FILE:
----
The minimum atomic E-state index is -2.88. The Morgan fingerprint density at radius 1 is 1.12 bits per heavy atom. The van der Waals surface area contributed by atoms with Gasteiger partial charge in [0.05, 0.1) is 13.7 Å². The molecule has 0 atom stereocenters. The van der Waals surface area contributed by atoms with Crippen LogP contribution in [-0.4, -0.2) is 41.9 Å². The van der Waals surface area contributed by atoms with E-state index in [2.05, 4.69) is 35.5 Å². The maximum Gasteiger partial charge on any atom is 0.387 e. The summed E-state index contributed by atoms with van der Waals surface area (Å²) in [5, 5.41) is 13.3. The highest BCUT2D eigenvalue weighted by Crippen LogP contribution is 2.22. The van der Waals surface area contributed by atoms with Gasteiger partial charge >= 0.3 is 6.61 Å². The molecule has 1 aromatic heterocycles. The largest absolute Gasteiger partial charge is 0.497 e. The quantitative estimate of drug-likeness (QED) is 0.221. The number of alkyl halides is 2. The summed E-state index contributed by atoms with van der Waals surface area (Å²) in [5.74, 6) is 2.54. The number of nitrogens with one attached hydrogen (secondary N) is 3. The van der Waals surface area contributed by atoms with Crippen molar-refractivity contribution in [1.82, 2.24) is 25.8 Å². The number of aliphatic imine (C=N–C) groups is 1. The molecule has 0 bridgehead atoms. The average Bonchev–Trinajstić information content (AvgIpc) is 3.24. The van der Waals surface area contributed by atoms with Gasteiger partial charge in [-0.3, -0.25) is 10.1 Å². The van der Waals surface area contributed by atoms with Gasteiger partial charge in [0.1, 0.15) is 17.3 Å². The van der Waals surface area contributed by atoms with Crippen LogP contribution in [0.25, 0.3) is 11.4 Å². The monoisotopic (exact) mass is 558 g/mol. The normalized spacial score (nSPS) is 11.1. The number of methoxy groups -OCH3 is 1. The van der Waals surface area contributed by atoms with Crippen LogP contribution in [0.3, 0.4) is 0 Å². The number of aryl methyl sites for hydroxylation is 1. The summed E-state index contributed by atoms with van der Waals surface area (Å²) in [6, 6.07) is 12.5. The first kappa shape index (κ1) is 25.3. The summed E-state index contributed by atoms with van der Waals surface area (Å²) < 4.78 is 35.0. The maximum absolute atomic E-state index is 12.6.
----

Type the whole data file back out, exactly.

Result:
The minimum atomic E-state index is -2.88. The Morgan fingerprint density at radius 1 is 1.12 bits per heavy atom. The van der Waals surface area contributed by atoms with Gasteiger partial charge in [0.05, 0.1) is 13.7 Å². The molecule has 0 atom stereocenters. The van der Waals surface area contributed by atoms with Crippen LogP contribution in [-0.4, -0.2) is 41.9 Å². The van der Waals surface area contributed by atoms with E-state index in [2.05, 4.69) is 35.5 Å². The maximum Gasteiger partial charge on any atom is 0.387 e. The summed E-state index contributed by atoms with van der Waals surface area (Å²) in [5, 5.41) is 13.3. The highest BCUT2D eigenvalue weighted by Crippen LogP contribution is 2.22. The van der Waals surface area contributed by atoms with Gasteiger partial charge >= 0.3 is 6.61 Å². The molecule has 1 aromatic heterocycles. The largest absolute Gasteiger partial charge is 0.497 e. The quantitative estimate of drug-likeness (QED) is 0.221. The number of alkyl halides is 2. The summed E-state index contributed by atoms with van der Waals surface area (Å²) in [5.74, 6) is 2.54. The number of nitrogens with one attached hydrogen (secondary N) is 3. The van der Waals surface area contributed by atoms with Crippen molar-refractivity contribution in [1.82, 2.24) is 25.8 Å². The number of aliphatic imine (C=N–C) groups is 1. The molecule has 0 bridgehead atoms. The average Bonchev–Trinajstić information content (AvgIpc) is 3.24. The van der Waals surface area contributed by atoms with Gasteiger partial charge in [-0.3, -0.25) is 10.1 Å². The van der Waals surface area contributed by atoms with Gasteiger partial charge in [0.1, 0.15) is 17.3 Å². The van der Waals surface area contributed by atoms with Crippen LogP contribution in [0.25, 0.3) is 11.4 Å². The monoisotopic (exact) mass is 558 g/mol. The normalized spacial score (nSPS) is 11.1. The number of methoxy groups -OCH3 is 1. The van der Waals surface area contributed by atoms with Crippen LogP contribution in [0.3, 0.4) is 0 Å². The number of aryl methyl sites for hydroxylation is 1. The summed E-state index contributed by atoms with van der Waals surface area (Å²) in [6, 6.07) is 12.5. The first kappa shape index (κ1) is 25.3. The summed E-state index contributed by atoms with van der Waals surface area (Å²) < 4.78 is 35.0. The maximum absolute atomic E-state index is 12.6.